Bushism Bringing Down the GOP

US News has helped publicize Russ Douthat’s warnings in the current issue of The Atlantic that “Bushism” is bringing down the GOP and could serioiusly hurt the party’s candidates in the 2008 elections. Douthat defines Bushism as “social conservatism and an accommodation with big government at home, and a moralistic interventionism abroad.” While these views are unpopular with a majority of voters, they are being embraced by the major 2008 candidates for the GOP nomination:

The various ingredients of “Bushism,” it’s been argued, have alienated fiscal hawks and foreign-policy realists, Catholics and libertarians—in short, everyone but the party’s evangelical base.

But someone must have forgotten to tell the GOP presidential field. If you consider how the nation’s most ambitious Republicans are positioning themselves for 2008, Bushism looks like it could have surprising staying power.

All of the prominent candidates, for instance, champion fiscal restraint, but none are likely to revive the small-government conservatism that Bush deliberately abandoned. John McCain may be a vehement foe of pork, but on issues ranging from campaign finance to education, he has shown little aversion to expanding the scope of federal power. Mitt Romney is best known for having delivered universal health care to Massachusetts, the bluest state in the union. And Sam Brownback has supported nearly every one of Bush’s big-government gambits, from the faith-based initiative to the costly prescription-drug entitlement. Newt Gingrich might seem a plausible advocate for small government—except that his recent manifesto, Winning the Future, includes more spending proposals than specific budget cuts.

The Bush-imitating pattern also holds in foreign policy. McCain talks tougher than Bush about Iran; Gingrich waxes eloquent about a third world war; Rudy Giuliani takes a maximalist view of the war on terrorism, casting it as a decades-long struggle that dates to Munich in 1972. Save for Brownback, all of the major contenders backed Bush’s call for a “surge” of troops into Iraq—and Brownback has been more aggressive and moralistic than Bush on humanitarian issues like Darfur.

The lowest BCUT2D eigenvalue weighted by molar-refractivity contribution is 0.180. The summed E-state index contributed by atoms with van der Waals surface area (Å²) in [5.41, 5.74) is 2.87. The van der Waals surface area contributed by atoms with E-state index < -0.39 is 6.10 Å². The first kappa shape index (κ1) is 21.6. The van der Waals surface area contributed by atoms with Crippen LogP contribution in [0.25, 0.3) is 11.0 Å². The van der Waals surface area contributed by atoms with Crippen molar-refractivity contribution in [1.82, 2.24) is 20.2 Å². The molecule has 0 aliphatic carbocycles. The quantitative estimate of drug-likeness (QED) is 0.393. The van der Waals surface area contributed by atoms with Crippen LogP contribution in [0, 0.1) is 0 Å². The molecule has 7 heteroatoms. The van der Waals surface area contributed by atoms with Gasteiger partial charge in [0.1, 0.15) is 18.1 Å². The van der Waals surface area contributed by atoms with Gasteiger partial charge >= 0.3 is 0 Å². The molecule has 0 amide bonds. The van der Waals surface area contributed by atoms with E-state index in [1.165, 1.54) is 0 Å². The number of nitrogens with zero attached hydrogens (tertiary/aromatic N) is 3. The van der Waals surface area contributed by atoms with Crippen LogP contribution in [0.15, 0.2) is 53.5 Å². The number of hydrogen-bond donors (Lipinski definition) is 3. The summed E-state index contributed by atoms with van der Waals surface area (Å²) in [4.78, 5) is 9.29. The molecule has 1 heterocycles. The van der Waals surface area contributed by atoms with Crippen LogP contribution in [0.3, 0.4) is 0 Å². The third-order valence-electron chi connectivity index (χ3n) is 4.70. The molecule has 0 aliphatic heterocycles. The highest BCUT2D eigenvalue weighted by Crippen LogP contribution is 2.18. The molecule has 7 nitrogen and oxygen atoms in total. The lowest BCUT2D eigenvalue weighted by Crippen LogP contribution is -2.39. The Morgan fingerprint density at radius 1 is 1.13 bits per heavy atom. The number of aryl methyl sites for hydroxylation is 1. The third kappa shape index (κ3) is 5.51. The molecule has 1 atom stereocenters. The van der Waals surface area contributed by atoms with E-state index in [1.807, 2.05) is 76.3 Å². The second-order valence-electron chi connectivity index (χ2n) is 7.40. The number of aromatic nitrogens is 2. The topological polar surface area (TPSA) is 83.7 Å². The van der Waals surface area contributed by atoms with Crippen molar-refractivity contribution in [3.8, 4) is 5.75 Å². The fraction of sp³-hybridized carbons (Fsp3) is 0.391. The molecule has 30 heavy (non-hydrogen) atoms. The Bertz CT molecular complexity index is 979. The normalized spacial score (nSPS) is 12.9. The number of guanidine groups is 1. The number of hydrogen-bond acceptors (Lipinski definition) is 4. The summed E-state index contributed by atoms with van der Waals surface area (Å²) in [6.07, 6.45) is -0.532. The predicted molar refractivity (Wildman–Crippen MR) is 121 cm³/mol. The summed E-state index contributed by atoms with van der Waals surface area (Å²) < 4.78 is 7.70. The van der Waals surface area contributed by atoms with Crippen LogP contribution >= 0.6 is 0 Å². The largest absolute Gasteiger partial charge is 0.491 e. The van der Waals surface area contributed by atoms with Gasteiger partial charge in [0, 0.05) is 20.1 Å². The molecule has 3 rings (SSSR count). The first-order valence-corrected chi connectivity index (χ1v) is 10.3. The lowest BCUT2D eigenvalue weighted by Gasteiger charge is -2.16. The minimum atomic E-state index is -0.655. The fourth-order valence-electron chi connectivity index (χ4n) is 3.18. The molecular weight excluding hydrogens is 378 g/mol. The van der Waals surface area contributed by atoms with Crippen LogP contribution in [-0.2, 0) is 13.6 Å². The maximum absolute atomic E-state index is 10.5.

And although Brownback is the only candidate in the field so far with Bush’s personal connection to the party’s religious conservatives, everyone—even McCain, even Giuliani—is actively courting them. This is partly because without evangelical Christians, there would essentially be no Republican Party anymore: Evangelicals provided more votes to the Republicans in last year’s midterms than African Americans and union members combined gave to the Democrats. Their influence within the party more or less requires that primary candidates endorse Bush-style moralism, not only on gay marriage and abortion but in foreign policy as well—which means continued support for Israel, a continued drift toward confrontation with Iran, and further ventures in conservative humanitarianism, along the lines of Bush’s AIDS-in-Africa initiative.

But the Republican candidates have another reason for giving Bushism a second act: It has more potential to appeal to the broad electorate than other visions of where the GOP should go from here. The enduring popularity of the welfare state makes big-government conservatism far more palatable to voters than the government-cutting purism that Bush’s right-wing critics hope to revive. (In the long run, the country may be forced to choose between keeping spending high and keeping taxes low; in the short term, though, the deficits Bush has run up are not the public’s first priority.) Similarly, although the Iraq War is likely to be an albatross for the Republican Party for years to come, the rest of Bush’s national-security vision—from opposing Iran to pushing domestic measures like the patriot Act—could still command widespread support.

1 Comment

  1. 1
    cadmium says:

    Republicans appear to try to distance themselves from Bush to avoid the guilt by association but it appears more difficult than I would have thought. At some level they appear intimidated.

    I also heard recently that Jeb Bush’s people are lining up to support Romney.

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